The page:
What a great way to combine Chinese steamed buns with ham and cheese! I often take onigiri with me on hikes or to the beach, but these would be great for a morning outing, too. With coffee, of course! Oh, and please let us know how the fruit-based fillings turn out. They sound really interesting!

  5. Carolyn Jung March 8, 2009 at 12:07 am #

    Great breakfast idea! When I was a kid, I loved the buns with just a tad of hoisin sauce. I didn’t even need the Peking duck that came with it. As an adult now, though, I totally appreciate the crispy, slightly fatty skin, and tender meat. 😉

  6. Dietitian for Hire March 19, 2009 at 12:58 am #

    love it

  7. Murasaki March 21, 2009 at 10:18 am #

    Thanks for the great recipe. I will definitely try that.
    I’m wondering whether it would be a good idea to mix fruits and chocolat-chips or maybe Nutella oder would the dough soak up the melted chocolat?

  8. Leela March 21, 2009 at 1:52 pm #

    Everybody, check out Murasaki’s knitting blog! Too cool.

    To answer your question, yes. In fact, I just experimented with mixing half plain dough and half chocolate dough into unfilled chocolate marbled buns. But I’ve found that they needed some kind of sweet filling. And my first thought was, “Nutella!”

    Your instinct is right about how the consistency of something like Nutella, when used as a filling to be steamed/baked along with the bread, could be too gooey. The traditional Chinese fillings are starch-based (beans mostly) because of this reason. Your filling needs, to borrow Alton Brown’s terminology, a “dryer” meaning some kind of dry ingredient which will add body to the filling. I once experimented with pastry cream filling and found it to be too wet and runny and cause the bread to be too soggy.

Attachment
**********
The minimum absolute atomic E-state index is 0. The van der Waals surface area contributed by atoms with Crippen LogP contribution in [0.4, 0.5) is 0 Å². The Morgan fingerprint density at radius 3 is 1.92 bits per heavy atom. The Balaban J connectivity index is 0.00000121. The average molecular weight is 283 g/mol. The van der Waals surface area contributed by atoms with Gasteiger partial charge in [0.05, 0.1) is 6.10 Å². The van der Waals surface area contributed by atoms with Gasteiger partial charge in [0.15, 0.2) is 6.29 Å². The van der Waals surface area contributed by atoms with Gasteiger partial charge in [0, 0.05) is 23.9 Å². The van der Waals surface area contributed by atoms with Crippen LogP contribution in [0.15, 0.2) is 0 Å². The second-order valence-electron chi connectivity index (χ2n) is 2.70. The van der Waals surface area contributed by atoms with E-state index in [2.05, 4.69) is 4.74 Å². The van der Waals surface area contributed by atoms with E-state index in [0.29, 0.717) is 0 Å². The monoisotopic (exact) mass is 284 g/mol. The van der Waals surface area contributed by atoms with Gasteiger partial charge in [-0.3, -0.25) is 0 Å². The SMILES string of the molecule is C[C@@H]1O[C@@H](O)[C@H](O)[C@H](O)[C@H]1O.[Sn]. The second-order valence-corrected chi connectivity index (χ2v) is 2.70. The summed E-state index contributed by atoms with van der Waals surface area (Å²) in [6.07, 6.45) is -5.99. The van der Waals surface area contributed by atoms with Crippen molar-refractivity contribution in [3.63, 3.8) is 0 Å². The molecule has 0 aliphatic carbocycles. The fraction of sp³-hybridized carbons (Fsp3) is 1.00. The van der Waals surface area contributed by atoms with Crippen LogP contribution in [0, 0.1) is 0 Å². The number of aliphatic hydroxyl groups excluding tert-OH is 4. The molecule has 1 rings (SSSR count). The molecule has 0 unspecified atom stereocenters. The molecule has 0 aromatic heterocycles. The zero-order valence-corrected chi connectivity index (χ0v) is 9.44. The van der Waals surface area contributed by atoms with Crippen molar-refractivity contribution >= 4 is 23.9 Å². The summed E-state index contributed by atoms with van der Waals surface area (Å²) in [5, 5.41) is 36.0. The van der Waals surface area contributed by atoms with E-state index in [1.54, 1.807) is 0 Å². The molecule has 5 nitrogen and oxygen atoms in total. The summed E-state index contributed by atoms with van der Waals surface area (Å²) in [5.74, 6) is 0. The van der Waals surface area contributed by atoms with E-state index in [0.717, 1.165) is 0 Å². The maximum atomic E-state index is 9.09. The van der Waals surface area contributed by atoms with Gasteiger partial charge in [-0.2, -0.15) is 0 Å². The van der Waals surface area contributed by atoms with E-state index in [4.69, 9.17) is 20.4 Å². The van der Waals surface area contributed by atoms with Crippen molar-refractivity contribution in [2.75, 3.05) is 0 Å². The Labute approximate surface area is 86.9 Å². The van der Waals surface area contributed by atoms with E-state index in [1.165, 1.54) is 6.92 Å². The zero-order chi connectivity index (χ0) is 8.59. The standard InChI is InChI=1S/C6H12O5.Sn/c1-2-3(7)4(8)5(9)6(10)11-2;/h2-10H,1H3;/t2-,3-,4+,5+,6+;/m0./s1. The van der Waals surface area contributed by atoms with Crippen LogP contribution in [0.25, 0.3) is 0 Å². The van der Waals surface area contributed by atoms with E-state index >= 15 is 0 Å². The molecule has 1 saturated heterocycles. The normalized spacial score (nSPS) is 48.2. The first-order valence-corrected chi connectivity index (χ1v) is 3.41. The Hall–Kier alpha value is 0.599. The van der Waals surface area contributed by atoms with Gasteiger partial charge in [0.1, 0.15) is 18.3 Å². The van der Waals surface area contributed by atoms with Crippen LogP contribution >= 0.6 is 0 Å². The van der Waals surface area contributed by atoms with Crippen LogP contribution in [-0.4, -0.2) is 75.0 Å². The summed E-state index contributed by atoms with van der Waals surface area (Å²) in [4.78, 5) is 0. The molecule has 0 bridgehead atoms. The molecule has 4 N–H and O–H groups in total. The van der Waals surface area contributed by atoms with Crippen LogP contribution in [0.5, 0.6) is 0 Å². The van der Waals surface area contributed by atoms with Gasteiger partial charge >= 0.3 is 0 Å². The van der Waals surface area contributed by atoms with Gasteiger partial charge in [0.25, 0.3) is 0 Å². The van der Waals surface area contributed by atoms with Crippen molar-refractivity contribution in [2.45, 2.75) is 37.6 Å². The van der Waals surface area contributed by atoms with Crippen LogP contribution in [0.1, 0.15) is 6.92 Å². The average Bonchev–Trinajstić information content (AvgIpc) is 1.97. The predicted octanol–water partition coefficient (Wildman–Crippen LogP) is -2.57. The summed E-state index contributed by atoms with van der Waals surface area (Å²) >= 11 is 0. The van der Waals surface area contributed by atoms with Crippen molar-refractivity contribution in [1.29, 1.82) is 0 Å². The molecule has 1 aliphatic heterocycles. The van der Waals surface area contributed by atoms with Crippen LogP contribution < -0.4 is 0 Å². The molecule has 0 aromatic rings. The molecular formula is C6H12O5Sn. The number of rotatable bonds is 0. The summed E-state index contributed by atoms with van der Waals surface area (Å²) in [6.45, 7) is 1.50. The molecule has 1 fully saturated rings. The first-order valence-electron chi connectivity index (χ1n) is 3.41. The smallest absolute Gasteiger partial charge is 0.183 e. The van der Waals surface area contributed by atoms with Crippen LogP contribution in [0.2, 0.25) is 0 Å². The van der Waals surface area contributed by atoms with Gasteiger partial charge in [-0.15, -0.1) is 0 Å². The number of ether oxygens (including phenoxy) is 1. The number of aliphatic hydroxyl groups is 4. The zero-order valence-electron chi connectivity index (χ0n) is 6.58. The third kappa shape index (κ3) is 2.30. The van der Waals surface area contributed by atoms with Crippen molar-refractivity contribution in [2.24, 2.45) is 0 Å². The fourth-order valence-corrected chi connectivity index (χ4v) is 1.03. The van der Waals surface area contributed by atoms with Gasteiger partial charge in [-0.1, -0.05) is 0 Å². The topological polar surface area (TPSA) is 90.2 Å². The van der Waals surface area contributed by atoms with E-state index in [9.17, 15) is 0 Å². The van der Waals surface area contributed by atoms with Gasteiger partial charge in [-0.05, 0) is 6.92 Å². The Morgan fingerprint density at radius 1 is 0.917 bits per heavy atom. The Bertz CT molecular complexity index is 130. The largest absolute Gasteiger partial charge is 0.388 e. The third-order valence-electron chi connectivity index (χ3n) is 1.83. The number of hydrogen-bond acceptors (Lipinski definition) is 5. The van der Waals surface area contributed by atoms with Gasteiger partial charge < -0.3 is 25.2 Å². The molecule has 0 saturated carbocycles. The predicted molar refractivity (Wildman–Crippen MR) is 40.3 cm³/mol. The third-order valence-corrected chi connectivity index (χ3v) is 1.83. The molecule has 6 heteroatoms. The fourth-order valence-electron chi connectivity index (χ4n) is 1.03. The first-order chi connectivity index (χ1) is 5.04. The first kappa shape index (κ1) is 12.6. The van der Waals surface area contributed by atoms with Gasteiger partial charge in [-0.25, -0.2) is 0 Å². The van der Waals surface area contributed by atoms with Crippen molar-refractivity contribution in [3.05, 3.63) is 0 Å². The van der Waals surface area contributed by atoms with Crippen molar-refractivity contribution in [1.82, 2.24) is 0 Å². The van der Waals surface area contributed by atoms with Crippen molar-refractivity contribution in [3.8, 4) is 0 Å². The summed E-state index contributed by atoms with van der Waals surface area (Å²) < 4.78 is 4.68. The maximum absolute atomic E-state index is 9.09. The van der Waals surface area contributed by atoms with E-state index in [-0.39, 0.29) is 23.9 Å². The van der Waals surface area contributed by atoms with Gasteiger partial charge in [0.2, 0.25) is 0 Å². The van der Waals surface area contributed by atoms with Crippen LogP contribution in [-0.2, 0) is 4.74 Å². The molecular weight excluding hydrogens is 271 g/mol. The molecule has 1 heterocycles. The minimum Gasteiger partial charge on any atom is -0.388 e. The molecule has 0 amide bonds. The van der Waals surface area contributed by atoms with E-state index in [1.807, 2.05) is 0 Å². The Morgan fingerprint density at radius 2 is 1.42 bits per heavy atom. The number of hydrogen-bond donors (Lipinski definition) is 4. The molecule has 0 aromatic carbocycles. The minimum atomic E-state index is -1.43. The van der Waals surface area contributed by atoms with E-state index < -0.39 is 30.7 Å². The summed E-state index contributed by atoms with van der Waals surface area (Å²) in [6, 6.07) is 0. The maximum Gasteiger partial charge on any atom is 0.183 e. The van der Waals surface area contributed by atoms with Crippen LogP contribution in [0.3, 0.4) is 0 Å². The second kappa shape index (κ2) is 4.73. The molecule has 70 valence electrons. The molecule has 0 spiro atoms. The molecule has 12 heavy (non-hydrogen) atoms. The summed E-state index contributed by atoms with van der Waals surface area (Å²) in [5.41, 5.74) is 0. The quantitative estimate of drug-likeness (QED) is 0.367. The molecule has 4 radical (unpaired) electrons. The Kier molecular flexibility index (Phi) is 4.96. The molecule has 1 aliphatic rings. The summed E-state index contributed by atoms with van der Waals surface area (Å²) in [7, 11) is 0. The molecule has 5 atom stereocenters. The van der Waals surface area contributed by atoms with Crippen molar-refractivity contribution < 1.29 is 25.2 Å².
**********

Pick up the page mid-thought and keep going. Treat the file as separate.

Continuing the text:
I will be posting a few filling recipes in the next week. Please check back.

  9. Anonymous May 14, 2010 at 3:49 am #

    I made these several years ago with a blueberry and goat cheese filling. Excellent! Strawberries or peaches were just as superb. I love the soft, pillowy texture of steamed buns and the burst of flavor inside.

  10. Caroline at Engineer and an Oven January 14, 2011 at 2:48 pm #

    I just wanted to thank you for your in-depth information regarding the bao dough and fillings! I was coming off of a dissapointing batch of bao and was searching for a great recipe to try – this was it! If you’re interested, you can see my Char siu bao post using your dough recipe here: http://engineerandanoven.blogspot.com/2011/01/bao-buns-part-ii.html

    My husband was so happy that I finally made a successful bao that he can’t wait for me to make them again (and I plan to experiment with all sorts of fillings in the future!)

    Thank you!

  11. Mollie May 31, 2015 at 8:04 pm #

    Hi! I’ve just discovered your blog after living in Thailand for the last year or so. I’m beyond excited to get cooking with more recipes than the few that I have. I’m particularly excited about Pad Ka-phrao and Phak Bung Fai Deng. I’m wondering–do you cook the scrambled egg mixture before you put it in the bun? Thanks!

    • Leela June 1, 2015 at 11:26 am #

      Yes!